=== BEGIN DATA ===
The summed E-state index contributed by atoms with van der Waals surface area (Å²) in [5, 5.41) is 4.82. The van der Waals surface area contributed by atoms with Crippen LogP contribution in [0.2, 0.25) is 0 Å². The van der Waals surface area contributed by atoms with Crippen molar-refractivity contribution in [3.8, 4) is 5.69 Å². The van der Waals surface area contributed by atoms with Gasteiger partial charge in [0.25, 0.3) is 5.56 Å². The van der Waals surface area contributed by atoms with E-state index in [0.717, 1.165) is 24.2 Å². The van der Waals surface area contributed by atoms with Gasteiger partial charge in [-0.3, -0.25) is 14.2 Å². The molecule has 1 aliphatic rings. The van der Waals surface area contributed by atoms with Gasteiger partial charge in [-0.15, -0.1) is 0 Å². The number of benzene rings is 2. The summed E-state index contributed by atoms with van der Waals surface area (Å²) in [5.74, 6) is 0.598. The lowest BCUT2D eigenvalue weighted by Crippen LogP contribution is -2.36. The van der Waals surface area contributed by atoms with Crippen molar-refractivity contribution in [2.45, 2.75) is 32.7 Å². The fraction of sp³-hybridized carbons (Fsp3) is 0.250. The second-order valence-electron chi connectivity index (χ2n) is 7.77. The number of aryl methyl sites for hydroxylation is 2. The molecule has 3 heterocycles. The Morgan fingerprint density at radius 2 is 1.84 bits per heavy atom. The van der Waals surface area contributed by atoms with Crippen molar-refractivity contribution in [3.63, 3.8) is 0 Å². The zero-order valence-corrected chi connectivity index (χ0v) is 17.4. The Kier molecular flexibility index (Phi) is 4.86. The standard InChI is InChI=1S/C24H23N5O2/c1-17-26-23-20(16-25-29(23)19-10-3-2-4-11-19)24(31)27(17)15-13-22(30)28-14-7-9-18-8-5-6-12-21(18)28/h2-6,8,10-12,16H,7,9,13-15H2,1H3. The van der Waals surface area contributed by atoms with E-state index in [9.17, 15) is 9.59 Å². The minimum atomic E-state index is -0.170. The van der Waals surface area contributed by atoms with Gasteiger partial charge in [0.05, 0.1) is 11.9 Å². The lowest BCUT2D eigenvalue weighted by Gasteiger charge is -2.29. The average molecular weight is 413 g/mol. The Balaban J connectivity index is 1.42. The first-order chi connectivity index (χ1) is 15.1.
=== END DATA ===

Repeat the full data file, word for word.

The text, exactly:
The summed E-state index contributed by atoms with van der Waals surface area (Å²) in [5, 5.41) is 4.82. The van der Waals surface area contributed by atoms with Crippen LogP contribution in [0.2, 0.25) is 0 Å². The van der Waals surface area contributed by atoms with Crippen molar-refractivity contribution in [3.8, 4) is 5.69 Å². The van der Waals surface area contributed by atoms with Gasteiger partial charge in [0.25, 0.3) is 5.56 Å². The van der Waals surface area contributed by atoms with E-state index in [0.717, 1.165) is 24.2 Å². The van der Waals surface area contributed by atoms with Gasteiger partial charge in [-0.3, -0.25) is 14.2 Å². The molecule has 1 aliphatic rings. The van der Waals surface area contributed by atoms with Gasteiger partial charge in [-0.15, -0.1) is 0 Å². The number of benzene rings is 2. The summed E-state index contributed by atoms with van der Waals surface area (Å²) in [5.74, 6) is 0.598. The lowest BCUT2D eigenvalue weighted by Crippen LogP contribution is -2.36. The van der Waals surface area contributed by atoms with Crippen molar-refractivity contribution in [2.45, 2.75) is 32.7 Å². The fraction of sp³-hybridized carbons (Fsp3) is 0.250. The second-order valence-electron chi connectivity index (χ2n) is 7.77. The number of aryl methyl sites for hydroxylation is 2. The molecule has 3 heterocycles. The Morgan fingerprint density at radius 2 is 1.84 bits per heavy atom. The van der Waals surface area contributed by atoms with Crippen molar-refractivity contribution in [3.63, 3.8) is 0 Å². The zero-order valence-corrected chi connectivity index (χ0v) is 17.4. The Kier molecular flexibility index (Phi) is 4.86. The standard InChI is InChI=1S/C24H23N5O2/c1-17-26-23-20(16-25-29(23)19-10-3-2-4-11-19)24(31)27(17)15-13-22(30)28-14-7-9-18-8-5-6-12-21(18)28/h2-6,8,10-12,16H,7,9,13-15H2,1H3. The van der Waals surface area contributed by atoms with E-state index in [9.17, 15) is 9.59 Å². The minimum atomic E-state index is -0.170. The van der Waals surface area contributed by atoms with Gasteiger partial charge in [0.05, 0.1) is 11.9 Å². The lowest BCUT2D eigenvalue weighted by Gasteiger charge is -2.29. The average molecular weight is 413 g/mol. The Balaban J connectivity index is 1.42. The first-order chi connectivity index (χ1) is 15.1.